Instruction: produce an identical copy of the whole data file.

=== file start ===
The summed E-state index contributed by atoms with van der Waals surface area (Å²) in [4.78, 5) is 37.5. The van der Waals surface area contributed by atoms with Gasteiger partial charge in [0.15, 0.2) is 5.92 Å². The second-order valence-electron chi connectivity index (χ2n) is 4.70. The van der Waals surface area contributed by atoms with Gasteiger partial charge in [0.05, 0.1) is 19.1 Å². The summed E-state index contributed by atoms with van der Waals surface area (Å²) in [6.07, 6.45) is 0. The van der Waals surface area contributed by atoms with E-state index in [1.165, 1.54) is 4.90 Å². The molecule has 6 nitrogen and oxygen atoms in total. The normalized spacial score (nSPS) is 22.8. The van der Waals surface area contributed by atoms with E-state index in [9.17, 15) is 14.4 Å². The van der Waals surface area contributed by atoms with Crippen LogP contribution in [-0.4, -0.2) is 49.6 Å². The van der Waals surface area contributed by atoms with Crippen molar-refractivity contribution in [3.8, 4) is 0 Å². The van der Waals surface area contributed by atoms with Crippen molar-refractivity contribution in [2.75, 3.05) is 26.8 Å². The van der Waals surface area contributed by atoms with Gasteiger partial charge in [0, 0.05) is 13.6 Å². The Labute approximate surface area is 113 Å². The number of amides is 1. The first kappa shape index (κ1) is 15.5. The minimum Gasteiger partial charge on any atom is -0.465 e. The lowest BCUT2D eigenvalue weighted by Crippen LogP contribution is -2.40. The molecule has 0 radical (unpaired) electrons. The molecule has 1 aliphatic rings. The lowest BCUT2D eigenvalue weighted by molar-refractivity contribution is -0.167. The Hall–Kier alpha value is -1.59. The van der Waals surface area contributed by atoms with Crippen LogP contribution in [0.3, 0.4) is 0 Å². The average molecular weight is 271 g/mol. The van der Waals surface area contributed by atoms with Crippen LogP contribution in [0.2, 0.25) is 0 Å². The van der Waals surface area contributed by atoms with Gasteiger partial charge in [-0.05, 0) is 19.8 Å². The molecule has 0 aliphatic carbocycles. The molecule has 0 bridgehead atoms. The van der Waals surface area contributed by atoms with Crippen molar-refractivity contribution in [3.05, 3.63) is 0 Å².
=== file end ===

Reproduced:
The summed E-state index contributed by atoms with van der Waals surface area (Å²) in [4.78, 5) is 37.5. The van der Waals surface area contributed by atoms with Gasteiger partial charge in [0.15, 0.2) is 5.92 Å². The second-order valence-electron chi connectivity index (χ2n) is 4.70. The van der Waals surface area contributed by atoms with Gasteiger partial charge in [0.05, 0.1) is 19.1 Å². The summed E-state index contributed by atoms with van der Waals surface area (Å²) in [6.07, 6.45) is 0. The van der Waals surface area contributed by atoms with E-state index in [1.165, 1.54) is 4.90 Å². The molecule has 6 nitrogen and oxygen atoms in total. The normalized spacial score (nSPS) is 22.8. The van der Waals surface area contributed by atoms with E-state index in [9.17, 15) is 14.4 Å². The van der Waals surface area contributed by atoms with Crippen LogP contribution in [-0.4, -0.2) is 49.6 Å². The van der Waals surface area contributed by atoms with Crippen molar-refractivity contribution in [3.8, 4) is 0 Å². The van der Waals surface area contributed by atoms with Crippen molar-refractivity contribution in [2.75, 3.05) is 26.8 Å². The van der Waals surface area contributed by atoms with Gasteiger partial charge in [0, 0.05) is 13.6 Å². The Labute approximate surface area is 113 Å². The number of amides is 1. The first kappa shape index (κ1) is 15.5. The minimum Gasteiger partial charge on any atom is -0.465 e. The lowest BCUT2D eigenvalue weighted by Crippen LogP contribution is -2.40. The molecule has 0 radical (unpaired) electrons. The molecule has 1 aliphatic rings. The lowest BCUT2D eigenvalue weighted by molar-refractivity contribution is -0.167. The Hall–Kier alpha value is -1.59. The van der Waals surface area contributed by atoms with Crippen LogP contribution in [0.3, 0.4) is 0 Å². The average molecular weight is 271 g/mol. The van der Waals surface area contributed by atoms with Crippen LogP contribution in [0.2, 0.25) is 0 Å². The van der Waals surface area contributed by atoms with Gasteiger partial charge in [-0.05, 0) is 19.8 Å². The molecule has 0 aliphatic carbocycles. The molecule has 0 bridgehead atoms. The van der Waals surface area contributed by atoms with Crippen molar-refractivity contribution in [3.05, 3.63) is 0 Å².